And neither of us knew the other person existed until decades later.
I don’t know about you, but that’s so cool to me. Consider just how many separate moves, maneuvers, interactions, networks, relationships, jobs, hobbies, technologies, etc. had to be in place – just for one episode of The SAFTAcast to take place; for two people to connect over a mutual disdain for a Spielberg film.
Okay, I risk going on a tangent into quantum physics type territory here. So I’ll say that, ultimately, what I really dig about doing the show is just that I get to chat with awesome people; learn about their stories. Then let audiences discover how awesome the guests are, independent of their art. It’s a pretty sweet gig.
JH: Maybe this is an impossible question, but do you have a favorite episode or episodes?
SF: I “plead the fifth” on this question. However, I will say that I have a couple of favorite promos.
For technical reasons, I love the “Sundress Academy 2015 Holiday Message.” That was recorded and cut in less than two hours, and came out amazing.
Overall, though, the one that still gets me is for Mary Stone’s episode, “SAFTAcast en SAP!” Intentionally bad Spanish, goofy, non-sequitur sound effects, inaccurate music cues – I still giggle every time I listen to it.
JH: What is a question you often ask writers that you’ve never had the chance to answer yourself?
SF: “What was it like growing up in ________________?”
I could have a field day with that question.
JH: Do you have any other current projects you’re working on? What’s next for you?
SF: After being out of the scene for a few years, this April I got the itch to start writing and publishing again. So I aim to do a bit of that over the summer.
I’m also developing a second, Sundress-related podcast. But I won’t say anything about that right now.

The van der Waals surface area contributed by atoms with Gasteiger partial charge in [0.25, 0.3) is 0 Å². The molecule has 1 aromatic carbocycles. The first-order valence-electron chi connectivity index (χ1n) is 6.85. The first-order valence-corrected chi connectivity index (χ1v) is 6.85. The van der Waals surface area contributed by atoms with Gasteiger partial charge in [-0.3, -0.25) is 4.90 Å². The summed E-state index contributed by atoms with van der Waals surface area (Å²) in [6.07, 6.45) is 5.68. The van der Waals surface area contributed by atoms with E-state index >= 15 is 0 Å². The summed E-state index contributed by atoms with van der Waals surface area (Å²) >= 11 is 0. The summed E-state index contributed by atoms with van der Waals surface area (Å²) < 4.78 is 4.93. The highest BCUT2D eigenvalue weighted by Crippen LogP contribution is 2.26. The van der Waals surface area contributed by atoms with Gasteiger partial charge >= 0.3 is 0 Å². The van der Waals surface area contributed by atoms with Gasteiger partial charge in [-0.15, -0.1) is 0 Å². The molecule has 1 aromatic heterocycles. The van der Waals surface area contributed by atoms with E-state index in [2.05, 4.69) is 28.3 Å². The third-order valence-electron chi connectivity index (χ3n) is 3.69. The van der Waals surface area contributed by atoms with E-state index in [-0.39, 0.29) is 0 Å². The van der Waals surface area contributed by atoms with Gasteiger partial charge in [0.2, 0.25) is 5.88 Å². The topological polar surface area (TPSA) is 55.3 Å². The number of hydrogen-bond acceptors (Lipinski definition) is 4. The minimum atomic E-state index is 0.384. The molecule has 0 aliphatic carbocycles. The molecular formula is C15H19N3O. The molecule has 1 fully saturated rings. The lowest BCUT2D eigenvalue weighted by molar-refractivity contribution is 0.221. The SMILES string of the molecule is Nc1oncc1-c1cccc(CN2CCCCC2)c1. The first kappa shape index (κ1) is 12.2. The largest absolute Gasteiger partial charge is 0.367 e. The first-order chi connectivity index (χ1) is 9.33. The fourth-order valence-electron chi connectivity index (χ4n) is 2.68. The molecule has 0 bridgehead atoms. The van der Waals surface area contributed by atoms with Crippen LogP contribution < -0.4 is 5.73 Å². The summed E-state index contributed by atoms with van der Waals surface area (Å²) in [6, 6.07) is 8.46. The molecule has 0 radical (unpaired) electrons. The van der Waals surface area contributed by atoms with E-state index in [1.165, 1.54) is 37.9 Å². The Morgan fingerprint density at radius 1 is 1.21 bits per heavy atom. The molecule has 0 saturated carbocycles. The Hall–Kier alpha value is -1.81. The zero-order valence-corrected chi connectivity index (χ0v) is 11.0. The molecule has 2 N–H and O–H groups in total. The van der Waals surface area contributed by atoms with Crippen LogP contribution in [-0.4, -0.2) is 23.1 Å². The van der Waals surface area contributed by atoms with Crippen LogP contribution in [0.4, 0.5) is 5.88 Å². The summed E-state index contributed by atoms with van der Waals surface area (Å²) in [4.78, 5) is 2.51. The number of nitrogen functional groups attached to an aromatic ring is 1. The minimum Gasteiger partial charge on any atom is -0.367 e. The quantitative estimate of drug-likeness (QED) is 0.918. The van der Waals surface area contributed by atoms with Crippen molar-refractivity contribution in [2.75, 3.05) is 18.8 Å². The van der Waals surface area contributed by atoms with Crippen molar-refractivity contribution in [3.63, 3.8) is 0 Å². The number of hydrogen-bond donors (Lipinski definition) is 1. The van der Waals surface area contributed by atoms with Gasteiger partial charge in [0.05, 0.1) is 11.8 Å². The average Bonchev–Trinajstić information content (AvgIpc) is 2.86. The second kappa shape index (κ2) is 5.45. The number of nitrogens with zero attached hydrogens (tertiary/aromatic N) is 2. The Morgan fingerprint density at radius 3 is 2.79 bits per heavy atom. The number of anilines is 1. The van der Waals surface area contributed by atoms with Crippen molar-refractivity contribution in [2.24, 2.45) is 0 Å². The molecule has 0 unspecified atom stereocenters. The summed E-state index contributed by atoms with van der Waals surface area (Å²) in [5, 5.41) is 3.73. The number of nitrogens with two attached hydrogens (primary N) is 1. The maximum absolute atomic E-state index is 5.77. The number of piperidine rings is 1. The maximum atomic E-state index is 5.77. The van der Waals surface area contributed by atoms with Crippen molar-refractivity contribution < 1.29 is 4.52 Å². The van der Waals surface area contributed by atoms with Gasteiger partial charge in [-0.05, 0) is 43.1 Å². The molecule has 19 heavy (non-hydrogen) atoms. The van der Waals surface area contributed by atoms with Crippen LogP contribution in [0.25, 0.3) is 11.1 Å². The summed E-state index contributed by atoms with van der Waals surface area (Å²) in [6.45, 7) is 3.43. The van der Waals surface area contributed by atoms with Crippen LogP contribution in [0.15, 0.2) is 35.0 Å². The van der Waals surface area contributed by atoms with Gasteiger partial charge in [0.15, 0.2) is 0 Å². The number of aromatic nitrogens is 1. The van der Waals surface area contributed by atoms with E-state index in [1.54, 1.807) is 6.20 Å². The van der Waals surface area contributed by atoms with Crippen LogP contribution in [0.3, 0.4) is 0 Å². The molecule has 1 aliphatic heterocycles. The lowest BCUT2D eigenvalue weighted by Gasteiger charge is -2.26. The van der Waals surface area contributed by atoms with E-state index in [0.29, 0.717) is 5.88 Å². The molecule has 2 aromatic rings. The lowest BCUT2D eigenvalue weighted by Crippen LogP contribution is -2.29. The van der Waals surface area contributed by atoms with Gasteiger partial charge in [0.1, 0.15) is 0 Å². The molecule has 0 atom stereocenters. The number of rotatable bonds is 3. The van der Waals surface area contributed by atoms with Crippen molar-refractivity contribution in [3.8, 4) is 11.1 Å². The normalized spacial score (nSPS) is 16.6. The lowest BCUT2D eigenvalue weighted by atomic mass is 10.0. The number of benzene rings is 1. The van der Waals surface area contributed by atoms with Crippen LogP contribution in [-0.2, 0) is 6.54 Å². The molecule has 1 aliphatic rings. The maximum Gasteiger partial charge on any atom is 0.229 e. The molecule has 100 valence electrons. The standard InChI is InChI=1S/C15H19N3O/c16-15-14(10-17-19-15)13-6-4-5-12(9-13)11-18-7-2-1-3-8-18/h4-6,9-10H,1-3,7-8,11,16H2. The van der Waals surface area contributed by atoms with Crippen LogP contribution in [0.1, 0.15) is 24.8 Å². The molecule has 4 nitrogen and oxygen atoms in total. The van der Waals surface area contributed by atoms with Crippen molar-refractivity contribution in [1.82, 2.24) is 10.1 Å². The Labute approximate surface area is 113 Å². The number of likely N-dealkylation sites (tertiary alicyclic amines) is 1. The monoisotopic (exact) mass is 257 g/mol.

JH: What’s next for SAFTAcast?
SF: Keep going and get bigger.
Okay, that was a little pithy. We [Sundress and me] are gonna keep doing the show, obviously. But we’ve got a few special things in the works.
We’re toying with making some merchandise of the show available to the public this summer, and we’d really like to do one or two listener/fan “contests” before the year is out (once we figure out the logistics of them). Speaking of the end of the year, based on the response from last December, we’re looking to do more than one “Holiday music mini-sode” this winter.
And who knows what’ll happen beyond that. Best thing to do is keep a watch on The SAFTAcast website, Facebook page, and Twitter feed.
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Check out SAFTAcast here.
More information on Scott Fynboe here.
More information on the Sundress Academy for the Arts here.
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Jane Huffman writes from a variety of rooms in the Midwest. Recent poetry is featured or forthcoming in Radar Poetry, Word Riot, RHINO Poetry, The Boiler, Arroyo Literary Review, Moon City Review, and elsewhere in print and online. She is an Editorial Assistant for Sundress Publications. She was a recipient of a 2015 fellowship from the Stadler Center for Poetry. She has a BA from Kalamazoo College and is an MFA candidate at the University of Iowa Writers’ Workshop.